The Phiomia is an ancient genus of proboscean that was very similar in appearance to a modern elephant but with a very short trunk. They roamed the forests of all over Eurasia and Africa, especially the northern regions 37-30 million years ago. They were herbivorous and were around two feet taller than the average human male.
|Geological Period||Late Eocene-Early Oligocene Epoch (37-30 mya)|
|Size||Around 10 feet in length|
|Height||Up to 2.5 meters at the shoulder|
|Weight||Probably weighed around 5 tons|
|Location/Distribution & Habitat||In northern Africa, in and around Egypt, Ethiopia, Libya extending downward to the northern part of India close to the Shivalik Hills|
|Birth Type (Reproduction)||Viviparous (giving birth to live babies)|
History and Discovery
It was in 1901 that the animal was first discovered, and was later named in 1902 by paleontologists Andrews and Beadnell. With a look intermediate between an elephant and a large pig, very little is known about the prehistoric animal since very little skeletal evidence could be recovered.
The fossils that were discovered were from the Jebel Qatrani Formation in Fayum or Faiyum, a lake province of Egypt, as well as, in the later years from the Gaz horizon located in the northern part of India in the Siwalik mountain range.
The only few fossils that were unearthed consisted of sets of teeth and a very limited part of the skeleton. Later, the genus ‘Phiomia’ got its name from the province of Faiyum where it was first discovered. Its name literally means the “saw-toothed animal of Fayum”.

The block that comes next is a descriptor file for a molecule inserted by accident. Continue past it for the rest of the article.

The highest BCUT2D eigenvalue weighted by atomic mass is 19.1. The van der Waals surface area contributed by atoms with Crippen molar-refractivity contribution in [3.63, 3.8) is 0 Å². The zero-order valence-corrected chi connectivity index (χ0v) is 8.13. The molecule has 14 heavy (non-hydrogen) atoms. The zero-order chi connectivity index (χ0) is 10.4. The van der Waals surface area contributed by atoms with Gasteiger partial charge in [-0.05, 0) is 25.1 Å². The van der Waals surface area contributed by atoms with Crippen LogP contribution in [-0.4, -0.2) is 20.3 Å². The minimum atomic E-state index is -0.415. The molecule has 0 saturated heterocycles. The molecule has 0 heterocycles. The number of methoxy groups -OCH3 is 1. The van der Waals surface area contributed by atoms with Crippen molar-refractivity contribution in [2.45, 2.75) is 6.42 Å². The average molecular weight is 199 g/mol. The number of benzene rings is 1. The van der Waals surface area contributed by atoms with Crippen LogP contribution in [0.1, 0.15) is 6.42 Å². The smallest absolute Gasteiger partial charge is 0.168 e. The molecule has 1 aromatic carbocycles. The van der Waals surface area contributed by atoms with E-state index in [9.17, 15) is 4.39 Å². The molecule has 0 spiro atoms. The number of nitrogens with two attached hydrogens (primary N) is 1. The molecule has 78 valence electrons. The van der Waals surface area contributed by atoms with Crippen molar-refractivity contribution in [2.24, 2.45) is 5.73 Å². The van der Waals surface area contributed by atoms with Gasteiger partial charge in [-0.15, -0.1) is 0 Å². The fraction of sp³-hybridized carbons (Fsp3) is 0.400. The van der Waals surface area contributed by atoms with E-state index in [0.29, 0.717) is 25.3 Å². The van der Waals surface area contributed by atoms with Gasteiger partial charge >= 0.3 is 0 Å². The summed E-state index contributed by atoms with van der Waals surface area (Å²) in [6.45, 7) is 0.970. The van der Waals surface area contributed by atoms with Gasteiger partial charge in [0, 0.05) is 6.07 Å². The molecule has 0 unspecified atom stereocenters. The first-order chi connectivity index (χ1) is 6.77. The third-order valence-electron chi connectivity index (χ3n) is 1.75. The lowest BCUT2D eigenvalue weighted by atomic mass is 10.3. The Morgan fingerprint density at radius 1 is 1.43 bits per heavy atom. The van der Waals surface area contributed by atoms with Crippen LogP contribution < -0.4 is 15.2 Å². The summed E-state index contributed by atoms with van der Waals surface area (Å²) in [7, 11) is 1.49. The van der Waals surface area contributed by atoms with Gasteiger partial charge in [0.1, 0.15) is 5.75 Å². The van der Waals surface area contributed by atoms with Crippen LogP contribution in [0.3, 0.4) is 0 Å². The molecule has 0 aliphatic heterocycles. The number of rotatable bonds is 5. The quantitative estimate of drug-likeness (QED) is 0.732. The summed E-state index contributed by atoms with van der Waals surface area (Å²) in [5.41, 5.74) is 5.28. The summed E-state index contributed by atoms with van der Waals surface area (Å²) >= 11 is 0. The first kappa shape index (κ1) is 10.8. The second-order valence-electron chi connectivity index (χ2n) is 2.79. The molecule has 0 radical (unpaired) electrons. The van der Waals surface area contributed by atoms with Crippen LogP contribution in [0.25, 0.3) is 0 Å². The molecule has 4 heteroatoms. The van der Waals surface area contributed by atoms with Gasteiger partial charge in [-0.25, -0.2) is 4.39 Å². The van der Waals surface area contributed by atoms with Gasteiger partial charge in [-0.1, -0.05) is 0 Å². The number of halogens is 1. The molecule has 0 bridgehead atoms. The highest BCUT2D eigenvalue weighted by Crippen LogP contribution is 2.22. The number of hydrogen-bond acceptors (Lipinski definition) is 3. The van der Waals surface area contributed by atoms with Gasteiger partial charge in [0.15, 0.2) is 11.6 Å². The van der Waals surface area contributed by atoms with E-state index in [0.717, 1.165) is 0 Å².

Phiomia was about 10 feet in length, and weighing around half a ton. Fossil shreds of evidence included the creature’s very durable set of upper and the lower canine teeth, and strong incisors except for the second pair, which was missing.
One of the characteristic features about Phiomia was its lower mouth where its pair of tusks grew forward into a shovel-like protrusion. The fossil remains also showed that the tusks of the elephant were very powerful and well-developed.
The unique feature of the tusks may be an adaptation to help the animal shovel up wild plants out of the ground, as also, to strip the barks of trees and defense from predators. Phiomia likely had a trunk; however, there is some uncertainty as to exactly how long this trunk would have been.
The neck region in the ancient mammal’s fossilized partial skeleton also showed that it had a long neck, an elongated lower jaw. The animal was even larger than the similar genus called Moeritherium.
Behavior & Diet
The Phiomias were semi-aquatic herbivores that lived in the swamps and woodlands of the northern regions of Africa, thriving on a diet consisting of terrestrial vegetation of the forests, probably preferring water plants.
- Researchers in paleontology believe that it was the Phiomia that probably evidenced the line that that led to modern elephants having a distinct trunk by evolution.
- They were as tall as an Asian elephant and as long as a rhinoceros.